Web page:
Why out of 293 Goodreads reviews does this book only have a 3.75? I can't say for sure, especially since I have not taken the time to read all the negative reviews, but I suspect they come from people who pride themselves on being "a good person", because they identify as an empathetic person. They see that as a positive thing, no matter what the result of their emotional decisions. But, just as we came to understand that oxytocin is not just the "love and trust drug" and that it is also a key regulator of ingroup/ outgroup thinking (which results in poor treatment for the outgroup), humans are now beginning to understand the downside, and in fact often immoral side, of empathy. Empathy too often results in local empathy that is the equivalent of being on teams, which results in team-like dynamics. The reality is that often when you empathize with one person or one side of an argument, you close yourself off to the other side or the other person. I am not talking about giving 2 sides of an argument equal billing. For example, if one person is being racist, sexist, or otherwise oppressive, the logical course of action is not to give both sides equal empathy or equal consideration. That is not what this book is about.
This book is about how to follow multiple lines of logic and not let knee-jerk local empathetic reactions to your favorite people or favorite causes blind you to the realities of decision-making. There are better ways, if you follow the logic all the way out *and* use your emotions, to come up with the best outcomes -- no matter if they are for your personal life, for the wellbeing of whole societies, or affect things on a global scale.
Empathy can often lead to dynamics that involve impulsivity, manipulation, logical inconsistencies, and suboptimal outcomes. This is one of the most exciting books in the social sciences to come in a long time. A+
** Note: Bloom also clarified what he has come to understand since writing Just Babies. As new evidence filtered in, he saw that he was mistaken about some things and updated his thinking and shared that with his reader. I love any author who updates based on new evidence and is willing to own up to it. (Are you taking notes Dawkins?)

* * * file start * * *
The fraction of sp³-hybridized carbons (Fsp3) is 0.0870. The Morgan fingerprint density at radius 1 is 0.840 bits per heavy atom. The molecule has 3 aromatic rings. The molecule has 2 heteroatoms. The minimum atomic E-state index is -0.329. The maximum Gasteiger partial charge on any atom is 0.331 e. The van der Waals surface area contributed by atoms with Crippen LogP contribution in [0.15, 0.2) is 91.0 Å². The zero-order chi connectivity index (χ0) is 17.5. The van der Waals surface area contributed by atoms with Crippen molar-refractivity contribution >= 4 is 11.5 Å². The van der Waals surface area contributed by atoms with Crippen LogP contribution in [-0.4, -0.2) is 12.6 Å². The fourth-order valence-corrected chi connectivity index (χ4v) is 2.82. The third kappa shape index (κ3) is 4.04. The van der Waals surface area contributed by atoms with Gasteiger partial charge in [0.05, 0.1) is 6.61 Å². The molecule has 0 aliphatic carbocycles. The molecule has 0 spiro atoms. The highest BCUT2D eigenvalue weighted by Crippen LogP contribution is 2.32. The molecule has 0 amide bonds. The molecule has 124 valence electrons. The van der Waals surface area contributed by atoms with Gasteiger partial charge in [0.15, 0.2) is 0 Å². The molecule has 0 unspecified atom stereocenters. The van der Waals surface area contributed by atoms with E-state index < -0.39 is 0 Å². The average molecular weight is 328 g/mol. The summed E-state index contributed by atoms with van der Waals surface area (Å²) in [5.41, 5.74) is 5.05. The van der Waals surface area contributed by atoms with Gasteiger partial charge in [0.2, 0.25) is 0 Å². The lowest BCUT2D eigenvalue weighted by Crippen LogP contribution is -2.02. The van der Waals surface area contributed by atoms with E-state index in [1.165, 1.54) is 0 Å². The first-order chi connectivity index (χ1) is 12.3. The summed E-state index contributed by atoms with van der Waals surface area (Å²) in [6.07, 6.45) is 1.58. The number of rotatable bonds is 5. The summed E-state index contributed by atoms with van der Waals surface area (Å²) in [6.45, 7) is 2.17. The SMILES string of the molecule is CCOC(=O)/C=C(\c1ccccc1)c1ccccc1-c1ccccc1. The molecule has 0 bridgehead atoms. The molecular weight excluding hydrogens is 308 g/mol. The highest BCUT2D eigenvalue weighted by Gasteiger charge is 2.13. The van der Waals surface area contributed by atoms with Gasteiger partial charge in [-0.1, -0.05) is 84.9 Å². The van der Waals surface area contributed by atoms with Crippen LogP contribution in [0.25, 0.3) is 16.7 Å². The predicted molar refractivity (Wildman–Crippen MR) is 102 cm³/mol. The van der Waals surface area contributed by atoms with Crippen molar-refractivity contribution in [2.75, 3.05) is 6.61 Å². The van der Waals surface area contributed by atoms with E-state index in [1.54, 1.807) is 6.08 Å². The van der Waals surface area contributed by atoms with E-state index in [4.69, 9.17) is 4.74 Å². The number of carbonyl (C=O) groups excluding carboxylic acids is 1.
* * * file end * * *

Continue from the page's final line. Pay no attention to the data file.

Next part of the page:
“Against empathy? How could anyone be against empathy?”
That was probably my first reaction too, because I and the people around me are all focused on being good to other people, and empathy seems to offer a way to do that. It seems to offer us insight, so we know the right things to say and do. But Paul Bloom’s contention is that empathy doesn’t always lead us in the right direction: he reminds the reader that empathy is what makes us focus on one sick child whose name and face we know, even if we don’t actually know the child is even real, over tens or hundreds of other sick children. Empathy can focus us powerfully on feeling how a single other person “must” be feeling — and therein lies the problem. It’s hard, if not impossible, to empathise with everyone in a whole crowd, and our instincts aren’t always accurate in guessing how other people feel. If they were, then we’d never say exactly the wrong thing when we want to comfort someone who is sad — we’d know what to say.
What Bloom isn’t against is compassion: he speaks admiringly of the Buddhist ideal of compassion without attachment, for instance. Compassion linked with reason can indeed guide us to do good, to do the moral thing, to ensure he hurt the least number of people. But empathy — pure “I feel what you feel” emotional attachment leads us astray, and Bloom argues that point well.
To empathise is a human emotion that many of us share, and Bloom isn’t claiming it’s inherently a bad thing. That would be to misread the book entirely. Honestly, despite often thinking that empathy is a virtue and people can do more of it, I find it difficult to disagree with Bloom’s conclusions. Part of that is that he writes really clearly, which makes it easy to knee-jerk believe that he’s right, but I think I’ll still be thinking about (and agreeing with) this in a few days, weeks, months.
Time to look up Effective Altruism again, and do something with the information this time.
Em 2016, Paul Bloom lançou este livro e com ele criou uma enorme confusão em redor do conceito de empatia. Na altura passei os olhos pelo livro, mas como não passava de um artigo aumentado com múltiplas histórias de suporte, não lhe dei muito valor, apesar de concordar com os traços gerais da proposta aqui apresentada. Não dei grande importância porque, julgava eu, o alerta de Bloom era mais dirigido aos media do que propriamente aos cientistas. Entretanto revisitei o livro, e percebi que na tentativa de dar força ao que quer dizer, Bloom acaba por cometer alguns, muitos, excessos, e foi por isso que resolvi aprofundar a leitura e escrever este texto. ... ... continuar a ler no blog: https://virtual-illusion.blogspot.com...